Understandably, the entire high school population in Southern Nevada wants to see the Aggies’ championship streak come to an end, but the players did everything possibly to keep their minds right two days after their first loss in more than a year, especially when kids at their own school were razzing them about the loss.

“We blocked out all the comments on Twitter and social media, and we just came out and played our game,” senior Madi Boyd said.

Junior defender Karissa Martinez took to Twitter after the team’s state’s championship with her own tweet, saying: “It’s a big motivation when everyone around you: your “friends,” other schools, your OWN school, wanna see you fail… 5 PEAT.”

But it wasn’t just days leading up to a state tournament play-in game the Aggies had to win if they wanted to defend their title, the trash talk began in a season preview, in which Bishop Gorman coach Doug Borgel was quoted in saying his team had “a three-headed monster that is going to be difficult for teams to handle.”

That isn’t necessarily a bad statement to make when you have confidence in a team that includes one of the state’s top players. But it was the follow-up statement that inspired the Aggies: “I think we’re the only team with three players at that kind of level. The other teams have two or one. We’ve got three.”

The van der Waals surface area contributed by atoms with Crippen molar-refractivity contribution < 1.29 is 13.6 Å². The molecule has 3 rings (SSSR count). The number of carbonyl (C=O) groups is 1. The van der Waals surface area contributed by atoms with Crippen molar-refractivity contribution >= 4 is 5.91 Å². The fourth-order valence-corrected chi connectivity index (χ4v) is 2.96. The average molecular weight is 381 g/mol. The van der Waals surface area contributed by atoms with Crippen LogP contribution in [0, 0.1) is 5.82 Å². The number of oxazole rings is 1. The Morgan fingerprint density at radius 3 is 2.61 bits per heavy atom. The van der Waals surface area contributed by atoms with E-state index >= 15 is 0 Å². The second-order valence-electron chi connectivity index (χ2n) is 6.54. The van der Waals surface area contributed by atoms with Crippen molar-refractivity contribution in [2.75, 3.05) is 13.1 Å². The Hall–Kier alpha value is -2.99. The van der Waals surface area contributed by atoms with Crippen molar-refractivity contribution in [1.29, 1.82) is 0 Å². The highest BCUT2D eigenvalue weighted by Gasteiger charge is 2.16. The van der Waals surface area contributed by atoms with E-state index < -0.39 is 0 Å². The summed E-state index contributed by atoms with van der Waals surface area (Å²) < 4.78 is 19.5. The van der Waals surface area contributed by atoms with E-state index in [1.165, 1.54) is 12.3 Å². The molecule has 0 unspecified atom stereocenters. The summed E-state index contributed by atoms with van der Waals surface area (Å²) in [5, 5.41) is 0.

But this season Arbor View returned four of the best offensive attackers in the city, in Erickson, Ferrara, Vicente and Larkin – all of whom had at least one state championship ring entering the 2016 campaign, and incidentally, all of whom scored Arbor View’s four goals in the title game.

“Social media was brutal to them, at school was rough to them, and the way they responded to them – it’s really special,” Howard said. “I’m really proud of them.”

INJURY BUG

As the Aggies’ season trickled along, there were clear signs this might be the hardest state title to defend, whether it was injuries, fatigue, having a target, or the mental anguish they all endured.

Arbor View lost two key players to season-ending injuries – Taylor Hill and Poppy Cartledge – while others – like Erickson, the team’s leading scorer – battled nagging injuries throughout the season. In the regional championship loss, Erickson and fellow-starters Jolie Meyers and Neally Peters, had to be helped from the field, as Palo Verde’s physical style had taken a toll.

In fact, knowing he had a roster splattered with players who were dealing with injuries through the final game, Howard told one of his assistant coaches two hours prior to the game: “I know our mindset is right, and I know we have the heart for it, I don’t know if we’re physically going to be able to do this today.”

Senior Melanie Ara could barely walk straight or bend over with a strained back. At one point during the championship game, Ara sneezed and the anguish in her face from the pain she felt was excruciating. The fleet-footed midfielder said none of that mattered, though.

“You would have had to bring me off on a stretcher, there was nothing that was going to keep me from playing,” Ara said.

Vicente also had a sore back and was battling a fever after being sick all night and hours before heading to the field. Vicente’s mother said she told her daughter it’s been a great season but if she had to watch the state championship game, she had to do what was best for her health. To which the diminutive scoring threat replied: “I’m playing, even if that means I throw up on the field. I am not missing this game.”